Aleppo busi­ness­men pon­der re­build

Un­cer­tainty clouds fu­ture of for­mer com­mer­cial cen­ter

Baltimore Sun - - WORLD - By Nabih Bu­los Nabih Bu­los is a spe­cial cor­re­spon­dent.

ALEPPO, Syria — WhenMoustafa Kawaie en­tered Layra­moun, an in­dus­trial zone north­west of the Syr­ian city of Aleppo that was re­claimed by the govern­ment in July, he rushed to in­spect his tex­tile fac­tory.

“I en­tered a few hours af­ter the Syr­ian army did, but in the be­gin­ning I couldn’t find where my fac­tory was,” Kawaie said last week, as he trudged along a rub­ble-filled thor­ough­fare cut­ting through Layra­moun. It had been sev­eral months since the area was wrested from op­po­si­tion forces.

Aleppo was once the in­dus­trial and fi­nan­cial heart of Syria, a city of 3 mil­lion peo­ple whose fac­to­ries churned out tex­tiles and phar­ma­ceu­ti­cals and pro­cessed agri­cul­tural goods. Layra­moun alone was home to ap­prox­i­mately 1,600 com­pa­nies, ac­cord­ing to Kawaie. But four years of civil war be­tween rebels and forces loyal to Pres­i­dent Bashar As­sad have si­lenced the fac­to­ries and brought ruin to the city.

Although much of it is now back in the As­sad govern­ment’s hands, busi­ness own­ers are won­der­ing whether it is time to re­build — and whether the city can ever re­gain its eco­nomic might.

As Kawaie looked around the area where his fac­tory once stood, he saw no struc­ture that was free of scars. Ev­ery inch of con­crete ap­peared to have been nib­bled by bullets and shrap­nel. Chunks of con­crete hung from re­bar cores ris­ing from the ground like so many trees. Airstrikes and heavy ar­tillery shelling had caused some build­ings to col­lapse, the floors stacked atop one an­other like fallen houses of cards.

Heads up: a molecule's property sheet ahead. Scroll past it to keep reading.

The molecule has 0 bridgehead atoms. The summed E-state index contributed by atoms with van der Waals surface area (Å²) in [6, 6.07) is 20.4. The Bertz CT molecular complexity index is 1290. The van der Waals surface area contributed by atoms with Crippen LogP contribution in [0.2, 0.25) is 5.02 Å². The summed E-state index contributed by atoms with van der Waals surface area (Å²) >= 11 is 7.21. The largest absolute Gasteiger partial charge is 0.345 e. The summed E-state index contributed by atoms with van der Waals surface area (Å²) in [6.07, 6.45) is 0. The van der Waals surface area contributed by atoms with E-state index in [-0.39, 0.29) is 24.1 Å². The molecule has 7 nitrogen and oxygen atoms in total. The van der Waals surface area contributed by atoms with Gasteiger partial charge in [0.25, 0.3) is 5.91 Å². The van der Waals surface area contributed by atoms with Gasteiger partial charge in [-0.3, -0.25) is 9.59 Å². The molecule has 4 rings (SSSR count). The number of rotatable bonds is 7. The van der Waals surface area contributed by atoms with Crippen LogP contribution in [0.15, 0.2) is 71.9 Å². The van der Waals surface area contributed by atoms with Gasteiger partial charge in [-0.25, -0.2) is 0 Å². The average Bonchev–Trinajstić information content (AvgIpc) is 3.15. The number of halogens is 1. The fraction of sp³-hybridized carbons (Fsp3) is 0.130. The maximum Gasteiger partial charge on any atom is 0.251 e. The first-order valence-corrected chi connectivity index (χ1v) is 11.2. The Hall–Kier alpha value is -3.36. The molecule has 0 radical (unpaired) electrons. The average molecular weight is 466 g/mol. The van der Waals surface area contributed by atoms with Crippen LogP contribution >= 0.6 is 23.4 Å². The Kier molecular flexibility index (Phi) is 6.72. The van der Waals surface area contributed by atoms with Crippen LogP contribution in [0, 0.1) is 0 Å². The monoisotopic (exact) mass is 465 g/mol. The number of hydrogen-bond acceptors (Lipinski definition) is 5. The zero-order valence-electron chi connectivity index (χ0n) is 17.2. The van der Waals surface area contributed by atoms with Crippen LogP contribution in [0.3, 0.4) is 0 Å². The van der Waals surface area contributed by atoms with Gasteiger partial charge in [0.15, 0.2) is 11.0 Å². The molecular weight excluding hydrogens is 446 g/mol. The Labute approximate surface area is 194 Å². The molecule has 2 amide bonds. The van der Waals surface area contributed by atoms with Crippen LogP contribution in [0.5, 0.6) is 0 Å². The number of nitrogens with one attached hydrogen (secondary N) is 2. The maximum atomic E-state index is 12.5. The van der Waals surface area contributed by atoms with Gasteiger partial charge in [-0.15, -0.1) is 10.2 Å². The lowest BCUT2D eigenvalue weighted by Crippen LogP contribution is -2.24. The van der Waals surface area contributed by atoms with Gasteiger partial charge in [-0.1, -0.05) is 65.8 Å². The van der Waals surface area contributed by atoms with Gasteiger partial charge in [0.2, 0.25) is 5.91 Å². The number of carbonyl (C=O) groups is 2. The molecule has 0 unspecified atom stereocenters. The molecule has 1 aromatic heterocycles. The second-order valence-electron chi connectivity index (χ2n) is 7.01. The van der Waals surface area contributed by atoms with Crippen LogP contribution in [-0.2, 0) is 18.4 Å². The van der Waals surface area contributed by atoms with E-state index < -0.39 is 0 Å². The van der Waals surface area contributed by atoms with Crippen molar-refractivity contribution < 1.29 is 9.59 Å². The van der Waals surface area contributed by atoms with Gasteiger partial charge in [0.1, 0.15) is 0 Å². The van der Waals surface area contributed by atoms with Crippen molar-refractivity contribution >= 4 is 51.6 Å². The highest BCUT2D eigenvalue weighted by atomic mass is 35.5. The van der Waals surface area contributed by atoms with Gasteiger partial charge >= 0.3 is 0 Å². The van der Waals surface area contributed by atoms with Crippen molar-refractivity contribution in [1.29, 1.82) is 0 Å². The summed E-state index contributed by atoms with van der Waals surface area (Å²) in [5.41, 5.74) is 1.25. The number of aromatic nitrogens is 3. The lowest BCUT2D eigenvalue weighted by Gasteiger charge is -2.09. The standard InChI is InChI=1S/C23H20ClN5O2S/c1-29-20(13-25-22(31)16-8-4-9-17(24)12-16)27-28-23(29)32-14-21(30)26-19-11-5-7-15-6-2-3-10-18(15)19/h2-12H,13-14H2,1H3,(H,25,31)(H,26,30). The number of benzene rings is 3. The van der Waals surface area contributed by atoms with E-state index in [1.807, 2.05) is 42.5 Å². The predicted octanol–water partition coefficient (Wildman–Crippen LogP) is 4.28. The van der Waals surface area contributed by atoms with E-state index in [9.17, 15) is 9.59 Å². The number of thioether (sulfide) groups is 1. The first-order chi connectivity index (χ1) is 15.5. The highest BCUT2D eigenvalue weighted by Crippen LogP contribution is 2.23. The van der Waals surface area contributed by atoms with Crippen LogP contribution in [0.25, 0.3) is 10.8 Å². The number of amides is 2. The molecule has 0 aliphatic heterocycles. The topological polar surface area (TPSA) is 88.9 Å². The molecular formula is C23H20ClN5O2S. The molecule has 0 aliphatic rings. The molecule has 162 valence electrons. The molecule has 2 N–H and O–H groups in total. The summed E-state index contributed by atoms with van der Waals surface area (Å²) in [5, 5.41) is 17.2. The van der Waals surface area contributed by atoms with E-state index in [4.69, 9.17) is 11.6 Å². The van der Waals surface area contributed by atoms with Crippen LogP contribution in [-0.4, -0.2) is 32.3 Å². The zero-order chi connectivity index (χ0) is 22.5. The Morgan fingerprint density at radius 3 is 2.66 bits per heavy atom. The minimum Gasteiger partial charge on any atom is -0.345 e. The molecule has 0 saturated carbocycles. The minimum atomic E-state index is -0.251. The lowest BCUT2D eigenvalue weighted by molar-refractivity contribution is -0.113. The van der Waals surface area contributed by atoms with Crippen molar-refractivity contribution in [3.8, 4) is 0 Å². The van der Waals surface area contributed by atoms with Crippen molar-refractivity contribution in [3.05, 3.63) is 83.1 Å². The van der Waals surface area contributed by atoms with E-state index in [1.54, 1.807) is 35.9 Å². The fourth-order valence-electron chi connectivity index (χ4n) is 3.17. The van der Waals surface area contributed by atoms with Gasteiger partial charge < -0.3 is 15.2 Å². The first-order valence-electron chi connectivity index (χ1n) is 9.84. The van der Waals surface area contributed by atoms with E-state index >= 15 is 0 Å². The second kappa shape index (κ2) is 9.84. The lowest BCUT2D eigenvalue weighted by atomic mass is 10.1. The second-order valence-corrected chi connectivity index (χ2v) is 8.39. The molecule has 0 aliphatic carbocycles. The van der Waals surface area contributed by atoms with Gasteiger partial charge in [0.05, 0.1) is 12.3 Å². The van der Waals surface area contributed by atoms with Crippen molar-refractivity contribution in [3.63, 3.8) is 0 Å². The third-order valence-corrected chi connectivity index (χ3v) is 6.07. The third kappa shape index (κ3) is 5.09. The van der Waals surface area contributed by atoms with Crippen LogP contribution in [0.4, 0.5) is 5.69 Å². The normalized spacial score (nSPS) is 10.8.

“You have a mem­ory of a place, and then when you re­turn you see all the de­struc­tion,” he said. “It was a big shock.”

Else­where around Aleppo, one sees the car­nage writ large: Over­turned train cars and buses sit atop berms of sand and in­dus­trial Layra­moun, an in­dus­trial zone north­west of Aleppo, shows the dev­as­ta­tion caused by the Syr­ian civil war. Some busi­ness own­ers say they won’t re­build. de­tri­tus that line the road en­ter­ing the city’s govern­ment-held ar­eas.

The city, di­vided since 2013 be­tween govern­ment and op­po­si­tion sec­tors, was the fo­cal point of in­tense fighting this month.

The rebels mounted an of­fen­sive aimed at break­ing a months-long block­ade on their bas­tion in the east­ern part of Aleppo, es­ti­mated to have any­where from 200,000 to 350,000 peo­ple, ac­cord­ing to aid groups.

They pep­pered govern­ment-held west­ern Aleppo with rocket and mor­tar fire, while Is­lamist rebels dis­patched sui­cide bombers with ex­plo­sive-filled tanks to punch through govern­ment lines. But the govern­ment, backed by Rus­sian air power, was able to so­lid­ify its grip on west­ern Aleppo.

On Sun­day, the govern­ment sent an ul­ti­ma­tum to east­ern Aleppo, giv­ing rebels 24 hours to evac­u­ate or face a nine-pronged at­tack that “will be a sur­prise in strength and place and time.”

Aleppo’s im­por­tance, ac­cord­ing to for­mer Syr­ian Eco­nomic Min­is­ter Hu­mam Jaza­eri, comes from its pro­duc­tion of what he called “in­ter­me­di­ate goods.”